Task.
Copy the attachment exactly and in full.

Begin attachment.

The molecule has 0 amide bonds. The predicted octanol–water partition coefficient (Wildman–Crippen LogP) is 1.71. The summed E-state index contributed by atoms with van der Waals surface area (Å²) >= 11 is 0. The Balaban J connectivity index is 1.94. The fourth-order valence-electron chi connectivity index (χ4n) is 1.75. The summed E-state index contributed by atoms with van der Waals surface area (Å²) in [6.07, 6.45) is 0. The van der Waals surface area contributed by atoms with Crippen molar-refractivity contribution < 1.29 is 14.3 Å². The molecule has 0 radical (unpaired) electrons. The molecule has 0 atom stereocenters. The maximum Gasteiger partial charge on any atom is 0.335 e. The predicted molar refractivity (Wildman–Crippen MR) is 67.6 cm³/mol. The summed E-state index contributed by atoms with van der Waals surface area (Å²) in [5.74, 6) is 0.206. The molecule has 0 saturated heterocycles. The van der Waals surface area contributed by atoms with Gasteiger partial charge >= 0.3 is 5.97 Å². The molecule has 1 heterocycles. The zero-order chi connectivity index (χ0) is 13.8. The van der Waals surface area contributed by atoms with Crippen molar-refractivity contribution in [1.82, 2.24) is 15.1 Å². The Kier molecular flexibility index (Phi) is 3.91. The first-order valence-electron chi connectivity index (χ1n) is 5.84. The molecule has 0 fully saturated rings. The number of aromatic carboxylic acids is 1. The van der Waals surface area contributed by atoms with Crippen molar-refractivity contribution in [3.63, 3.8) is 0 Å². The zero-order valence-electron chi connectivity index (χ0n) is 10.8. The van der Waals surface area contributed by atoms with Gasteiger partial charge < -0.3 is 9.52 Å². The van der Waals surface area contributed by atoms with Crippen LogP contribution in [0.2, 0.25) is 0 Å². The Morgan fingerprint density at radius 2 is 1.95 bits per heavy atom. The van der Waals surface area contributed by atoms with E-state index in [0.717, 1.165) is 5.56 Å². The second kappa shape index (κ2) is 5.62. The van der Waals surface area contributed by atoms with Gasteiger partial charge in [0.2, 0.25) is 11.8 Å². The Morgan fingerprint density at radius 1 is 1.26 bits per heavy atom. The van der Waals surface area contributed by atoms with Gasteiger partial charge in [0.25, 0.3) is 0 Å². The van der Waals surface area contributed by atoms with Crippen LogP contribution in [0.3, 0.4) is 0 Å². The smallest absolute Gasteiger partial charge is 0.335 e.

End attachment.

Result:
The molecule has 0 amide bonds. The predicted octanol–water partition coefficient (Wildman–Crippen LogP) is 1.71. The summed E-state index contributed by atoms with van der Waals surface area (Å²) >= 11 is 0. The Balaban J connectivity index is 1.94. The fourth-order valence-electron chi connectivity index (χ4n) is 1.75. The summed E-state index contributed by atoms with van der Waals surface area (Å²) in [6.07, 6.45) is 0. The van der Waals surface area contributed by atoms with Crippen molar-refractivity contribution < 1.29 is 14.3 Å². The molecule has 0 radical (unpaired) electrons. The molecule has 0 atom stereocenters. The maximum Gasteiger partial charge on any atom is 0.335 e. The predicted molar refractivity (Wildman–Crippen MR) is 67.6 cm³/mol. The summed E-state index contributed by atoms with van der Waals surface area (Å²) in [5.74, 6) is 0.206. The molecule has 0 saturated heterocycles. The van der Waals surface area contributed by atoms with Gasteiger partial charge >= 0.3 is 5.97 Å². The molecule has 1 heterocycles. The zero-order chi connectivity index (χ0) is 13.8. The van der Waals surface area contributed by atoms with Crippen molar-refractivity contribution in [1.82, 2.24) is 15.1 Å². The Kier molecular flexibility index (Phi) is 3.91. The first-order valence-electron chi connectivity index (χ1n) is 5.84. The molecule has 0 fully saturated rings. The number of aromatic carboxylic acids is 1. The van der Waals surface area contributed by atoms with Crippen molar-refractivity contribution in [3.63, 3.8) is 0 Å². The zero-order valence-electron chi connectivity index (χ0n) is 10.8. The van der Waals surface area contributed by atoms with Gasteiger partial charge < -0.3 is 9.52 Å². The van der Waals surface area contributed by atoms with Crippen LogP contribution in [0.2, 0.25) is 0 Å². The Morgan fingerprint density at radius 2 is 1.95 bits per heavy atom. The van der Waals surface area contributed by atoms with E-state index in [0.717, 1.165) is 5.56 Å². The second kappa shape index (κ2) is 5.62. The van der Waals surface area contributed by atoms with Gasteiger partial charge in [0.2, 0.25) is 11.8 Å². The Morgan fingerprint density at radius 1 is 1.26 bits per heavy atom. The van der Waals surface area contributed by atoms with Gasteiger partial charge in [0.25, 0.3) is 0 Å². The van der Waals surface area contributed by atoms with Crippen LogP contribution in [0.3, 0.4) is 0 Å². The smallest absolute Gasteiger partial charge is 0.335 e.